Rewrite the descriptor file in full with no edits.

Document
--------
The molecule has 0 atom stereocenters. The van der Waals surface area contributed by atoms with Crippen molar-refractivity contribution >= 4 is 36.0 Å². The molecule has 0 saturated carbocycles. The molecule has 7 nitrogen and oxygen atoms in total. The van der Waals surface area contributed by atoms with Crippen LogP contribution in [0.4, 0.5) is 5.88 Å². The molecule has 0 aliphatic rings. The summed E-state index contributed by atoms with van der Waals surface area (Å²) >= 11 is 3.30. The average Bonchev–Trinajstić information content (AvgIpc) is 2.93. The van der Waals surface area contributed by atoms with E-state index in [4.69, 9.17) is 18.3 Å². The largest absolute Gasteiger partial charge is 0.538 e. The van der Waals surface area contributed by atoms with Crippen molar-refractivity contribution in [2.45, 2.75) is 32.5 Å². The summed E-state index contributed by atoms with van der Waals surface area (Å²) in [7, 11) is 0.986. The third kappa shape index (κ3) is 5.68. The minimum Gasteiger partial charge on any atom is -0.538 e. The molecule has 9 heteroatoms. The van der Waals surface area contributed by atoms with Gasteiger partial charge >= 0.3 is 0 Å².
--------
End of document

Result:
The molecule has 0 atom stereocenters. The van der Waals surface area contributed by atoms with Crippen molar-refractivity contribution >= 4 is 36.0 Å². The molecule has 0 saturated carbocycles. The molecule has 7 nitrogen and oxygen atoms in total. The van der Waals surface area contributed by atoms with Crippen LogP contribution in [0.4, 0.5) is 5.88 Å². The molecule has 0 aliphatic rings. The summed E-state index contributed by atoms with van der Waals surface area (Å²) >= 11 is 3.30. The average Bonchev–Trinajstić information content (AvgIpc) is 2.93. The van der Waals surface area contributed by atoms with E-state index in [4.69, 9.17) is 18.3 Å². The largest absolute Gasteiger partial charge is 0.538 e. The van der Waals surface area contributed by atoms with Crippen molar-refractivity contribution in [2.45, 2.75) is 32.5 Å². The summed E-state index contributed by atoms with van der Waals surface area (Å²) in [7, 11) is 0.986. The third kappa shape index (κ3) is 5.68. The minimum Gasteiger partial charge on any atom is -0.538 e. The molecule has 9 heteroatoms. The van der Waals surface area contributed by atoms with Gasteiger partial charge >= 0.3 is 0 Å².